Powerpoint 4 - Transnational Corporations

Transnational Corporations
The architects of globalisation!
But why?
• A company that has operations in
more than one country to produce or
sell products and services
• Help to build bridges between nations
• They bolt together different economies
and societies through their supply
chains and marketing strategies
• TNCs have their roots in the colonial
businesses of the 18th and 19th century
eg East India Company
• TNCs build their businesses by buying
foreign firms in mergers or acquisitions
• Much of the manufacturing is subcontracted
to third parties. This can make it difficult to
enforce good factory working conditions
• Most TNCs are assembly industries –
manufacturing operations that take the
products of many different industries and fit
them together to make finished goods. They
rely on a chain of suppliers. Some many be
made by independent subcontractors and
others are owned by the parent company
The car industry is a perfect example of how a production
line relies on thousands of different parts that are then
assembled in one location. The car industry was also the first
real TNC when Henry Ford started mass producing cars on
an assembly line over a 100 years ago – called FORDISM
• Eg the Mini factory in Oxford is owned by
BMW and 2500 suppliers provide parts to
assemble the mini. Some are from inside
the EU to avoid tariffs and others like the
engine are brought all the way from the
factory in Brazil that is part owned by BMW.
• Some of the parts may be sourced locally
and then assembled close to the market.
This is called glocalisation.
Name some TNCS!!
Can we map TNCs?
• It is incredibly difficult to map the geography of a TNC
• This is because the largest TNCs often have offices,
factories (called branch plants)or shops in every country
of the world
• Because of these complex networks, it is important to
remember that TNCs still have to belong to somewhere
i.e. The parent company is registered to a particular
• Often this is the place where the bulk of their assets are,
the nationality of the board of directors, the country they
would turn to for diplomatic support and hwere they pay
• Although TNCs may operate all over the world, most
TNCs promote common patterns of consumption i.e.
they sell the same, or similar product everywhere.
Though they may tweek the products slightly, another
part of glocalisation! Eg Cadbury make their chocolate
sweeter in China
French Canada
The HQ of TNCS
• See p 104 Philip Allan
How do TNC’s grow?
Motive – Profit. They control costs of raw materials and production costs, and do
this by merges and take over's in 3 ways. 1) Horizontal integration – Buying up
competition. 2) Vertical integration – controlling and owning every stage of
production. 3) Economies of sale – expand production to increase efficiency and
reduce unit production costs.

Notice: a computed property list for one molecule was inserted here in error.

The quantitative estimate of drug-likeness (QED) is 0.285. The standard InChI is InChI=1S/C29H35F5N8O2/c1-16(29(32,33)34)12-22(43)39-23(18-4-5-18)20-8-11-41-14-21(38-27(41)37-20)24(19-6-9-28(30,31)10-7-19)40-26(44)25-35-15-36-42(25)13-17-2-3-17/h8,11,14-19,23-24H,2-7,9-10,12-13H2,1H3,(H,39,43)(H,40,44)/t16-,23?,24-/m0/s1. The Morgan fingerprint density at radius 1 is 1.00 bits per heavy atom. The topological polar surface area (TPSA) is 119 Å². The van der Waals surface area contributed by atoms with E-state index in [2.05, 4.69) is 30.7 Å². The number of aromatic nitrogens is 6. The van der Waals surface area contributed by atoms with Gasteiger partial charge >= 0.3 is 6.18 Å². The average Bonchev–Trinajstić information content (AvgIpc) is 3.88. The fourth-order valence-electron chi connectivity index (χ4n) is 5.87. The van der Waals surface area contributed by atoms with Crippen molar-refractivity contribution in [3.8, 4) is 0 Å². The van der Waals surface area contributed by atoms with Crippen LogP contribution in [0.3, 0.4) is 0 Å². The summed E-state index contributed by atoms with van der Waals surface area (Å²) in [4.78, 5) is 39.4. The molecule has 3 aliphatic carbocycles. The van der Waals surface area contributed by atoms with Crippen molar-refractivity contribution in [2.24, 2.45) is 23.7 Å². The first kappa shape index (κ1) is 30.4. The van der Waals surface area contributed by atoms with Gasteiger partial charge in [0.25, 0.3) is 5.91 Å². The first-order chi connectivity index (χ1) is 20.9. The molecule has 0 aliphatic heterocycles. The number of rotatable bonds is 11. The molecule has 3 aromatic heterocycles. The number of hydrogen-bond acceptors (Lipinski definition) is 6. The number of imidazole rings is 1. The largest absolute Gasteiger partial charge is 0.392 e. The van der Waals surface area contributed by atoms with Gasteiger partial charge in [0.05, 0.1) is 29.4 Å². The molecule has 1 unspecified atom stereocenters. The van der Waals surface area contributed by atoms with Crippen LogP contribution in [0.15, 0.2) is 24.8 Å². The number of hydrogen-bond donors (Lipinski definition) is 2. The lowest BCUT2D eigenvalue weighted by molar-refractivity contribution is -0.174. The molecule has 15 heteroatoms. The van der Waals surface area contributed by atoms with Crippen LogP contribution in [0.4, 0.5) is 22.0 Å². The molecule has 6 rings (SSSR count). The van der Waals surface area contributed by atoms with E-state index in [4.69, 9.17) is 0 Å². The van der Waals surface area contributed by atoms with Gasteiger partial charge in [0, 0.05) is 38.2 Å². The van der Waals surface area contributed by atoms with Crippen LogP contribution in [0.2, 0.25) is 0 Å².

Means – The banks. Companies invest overseas too, to boost their market or
take advantage of labour or environmental laws. Flows of money around the world
connect businesses and countries.
Mobility – Transport and communications. Accelerated and cheaper transport
(containerisation and cheap flights) and communication systems (fibre optics) along
with production systems such as ‘just in time’ (companies demand goods on short
time scale rather than holding stock) which provides cheap fast turn around,
enabling companies to be faster than their competitors.
How do TNCs affect global wealth?
TNCs bring Foreign Direct Investment to nations – even if wages are low workers
will still spend money after they have been paid = stimulates growth of other local
When TNCs locate in a trade bloc they bring wealth to poorer regions as they
often source parts locally
One of the most effective mechanisms for wealth redistribution
The wealth of TNCs compared
to the wealth of countries
• See pg 107 Philip Allan
Are TNCs a problem or a
• Read the Geofile sheet
• Raising living standards – TNCs invest in the economies of the developing nations
• Transfer of technology – south Korean firms e.g. Samsung have learned to design
products for foreign markets
• Political stability – investment by TNCs has contributed to economic growth and
political stability e.g. China
• Raising environmental awareness – due to large corporate image TNCs do respond
to criticism e.g. Co-op has ‘green credentials’
• Tax avoidance – many avoid paying full taxed in countries they operate in through
• Limited linkages – FDI does not always help developing nations economies
• Sweatshops – workers are employed for long hours, low pay in poor conditions
• Growing global wealth divide – selective investment in certain global areas is creating
a widening divide e.g. Southeast Asia vs. sub-Saharan Africa
• Environmental degradation – example of Bhopal, India disaster in 1984
So lets look at an example of a
TNC p 105-106 Philip Allan
• Tesco is not just
located in the UK
(as I’m guessing
many of you had
• It is now a global
empire worth
around £67 billion
a year
Tesco Troubles
• This is Tesco’s latest venture
– a health food chain in the
• So far invested $700 million
• Initial sales were down by a
reported 70%
• It is also believed that due
to this investment Tesco is
now struggling to compete
with the growth Asda has
seen in the UK
Research Nike
• Produce a detailed fact file about Nike:
Google and China
• Read the article about Google and China
How do you interprete this
Pearson p 87
• Exam practice questions 1 and 2
• Philip Allan p 108
• Skills focus Qs